Clinical Radiology of Exotic Companion Mammals 1st Edition


by Vittorio Capello, Angela M. Lennox October 2008

Radiology is a routine diagnostic procedure in all fields of clinical veterinary practice, and exotic medicine is no

Clinical radiology of exotic companion mammals 1st editionexception. Besides an increasing interest and concurrent demand for a higher level of care of these species, very little is reported in the scientific literature about normal radiographic patterns, and radiographic abnormalities are generally limited to case reports.

Clinical Radiology of Exotic Companion Mammals is designed to fill this gap. It provides a practical resource for veterinarians wishing to add these special species to their clinical practice, and a ready reference for those already including those species among their caseload. Clearly labeled normal images will aid anyone interested in comparative radiographic anatomy, and the techniques section will help overcome difficulties related to the smaller size of many exotic companion mammals.

Features of Clinical Radiology of Exotic Companion Mammals 1st Edition include:

  • wide range of exotic mammal species beyond ferrets, rabbits, and rodents, including species such as marsupials, hedgehogs and potbellied pigs
  • a review of the basic principles of radiology, equipment, radiologic techniques and patient positioning helpful for optimizing exotic companion mammal radiography
  • an extensive review of both normal and pathologic radiographic patterns. Some of the latter are accompanied by clinical or surgical images to aid the practitioner in familiarization with a wide range of both common and uncommon lesions.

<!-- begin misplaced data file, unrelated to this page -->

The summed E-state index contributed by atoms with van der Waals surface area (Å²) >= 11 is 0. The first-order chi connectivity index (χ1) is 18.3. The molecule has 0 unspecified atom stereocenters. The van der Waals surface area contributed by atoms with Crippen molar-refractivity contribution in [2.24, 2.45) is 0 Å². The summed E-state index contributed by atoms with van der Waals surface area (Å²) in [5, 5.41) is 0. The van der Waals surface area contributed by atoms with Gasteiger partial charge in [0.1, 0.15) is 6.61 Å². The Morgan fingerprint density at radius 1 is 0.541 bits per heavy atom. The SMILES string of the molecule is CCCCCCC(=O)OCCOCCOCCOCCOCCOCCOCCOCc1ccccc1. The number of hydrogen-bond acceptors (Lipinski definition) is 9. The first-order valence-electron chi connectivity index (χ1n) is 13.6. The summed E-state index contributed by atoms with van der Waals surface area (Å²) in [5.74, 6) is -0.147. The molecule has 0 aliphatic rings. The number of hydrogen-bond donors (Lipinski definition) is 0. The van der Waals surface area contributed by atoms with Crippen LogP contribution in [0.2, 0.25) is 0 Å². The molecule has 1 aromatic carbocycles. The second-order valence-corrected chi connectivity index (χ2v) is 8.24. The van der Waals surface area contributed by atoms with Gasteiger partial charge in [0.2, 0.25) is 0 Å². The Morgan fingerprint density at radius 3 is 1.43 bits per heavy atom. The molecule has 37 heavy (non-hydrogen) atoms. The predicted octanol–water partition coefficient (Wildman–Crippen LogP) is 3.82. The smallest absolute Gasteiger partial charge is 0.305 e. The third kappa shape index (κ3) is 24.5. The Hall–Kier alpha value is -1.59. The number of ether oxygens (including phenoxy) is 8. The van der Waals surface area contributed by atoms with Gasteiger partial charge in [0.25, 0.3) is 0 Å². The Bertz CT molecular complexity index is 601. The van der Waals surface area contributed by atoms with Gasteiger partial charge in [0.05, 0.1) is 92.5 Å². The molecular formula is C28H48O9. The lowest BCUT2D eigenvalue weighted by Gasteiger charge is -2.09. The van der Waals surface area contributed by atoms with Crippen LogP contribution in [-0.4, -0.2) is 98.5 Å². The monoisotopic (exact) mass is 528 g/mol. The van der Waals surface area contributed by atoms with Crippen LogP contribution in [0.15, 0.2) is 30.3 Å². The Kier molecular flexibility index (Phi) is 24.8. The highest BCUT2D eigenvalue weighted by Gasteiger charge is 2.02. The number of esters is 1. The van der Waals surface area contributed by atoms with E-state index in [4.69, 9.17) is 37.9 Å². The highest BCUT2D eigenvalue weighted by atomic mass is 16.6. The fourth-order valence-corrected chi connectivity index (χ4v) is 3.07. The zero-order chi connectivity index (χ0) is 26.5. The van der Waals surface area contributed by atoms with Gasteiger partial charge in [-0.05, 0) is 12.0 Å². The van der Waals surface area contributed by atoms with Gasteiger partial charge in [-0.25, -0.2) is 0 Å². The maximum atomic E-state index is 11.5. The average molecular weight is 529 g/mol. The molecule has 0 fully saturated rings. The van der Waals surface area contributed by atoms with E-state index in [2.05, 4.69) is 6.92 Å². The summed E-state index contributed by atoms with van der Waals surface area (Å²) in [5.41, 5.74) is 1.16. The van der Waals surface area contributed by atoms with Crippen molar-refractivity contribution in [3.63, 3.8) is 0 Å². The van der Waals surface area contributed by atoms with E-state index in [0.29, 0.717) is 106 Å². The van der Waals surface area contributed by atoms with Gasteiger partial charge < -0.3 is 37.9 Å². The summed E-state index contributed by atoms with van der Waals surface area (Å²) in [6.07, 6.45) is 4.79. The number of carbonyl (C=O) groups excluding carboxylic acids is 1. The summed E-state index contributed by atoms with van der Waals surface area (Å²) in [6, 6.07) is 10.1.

An excellent reference for general practitioners, exotic animal specialists, and radiologists. The book is organized in well-structured sections. The content and image quality make it a valuable investment for radiologists, exotic animal specialists, and residents in training programs as well as for veterinarians whose practice consists of a substantial percentage of exotic pets.

Get More: Ophthalmology of Exotic Pets

The book is well organized and offers exceptional images detailing normal and abnormal radiographic studies. Many of the chapters incorporate ancillary imaging modalities including ultrasound, computed tomography, and magnetic resonance imaging. The first chapter of the book, on radiology basics, is an extra perk that thoroughly discusses positioning, equipment, and techniques. This is a must-have resource for any practitioner caring for exotic mammal patients. The images are excellent and the detail provides a superb reference for normal and diseased radiographic anatomy of these species.

The number of species included in this book is excellent. It is often difficult to find “normal” radiographs of some less common species, such as prairie dogs and African pygmy hedgehogs. The inclusion of pictures of animals with lesions if very helpful to see how “abnormal” radiographs correspond to physical exam findings. The initial overview of positioning should be useful to the novice exotic animal practitioner. The number of species, as well as the number of radiographs that demonstrate normal and diseased conditions, make this book an essential for any exotic animal practitioner.

    • Book Name: Clinical Radiology of Exotic Companion Mammals 1st Edition
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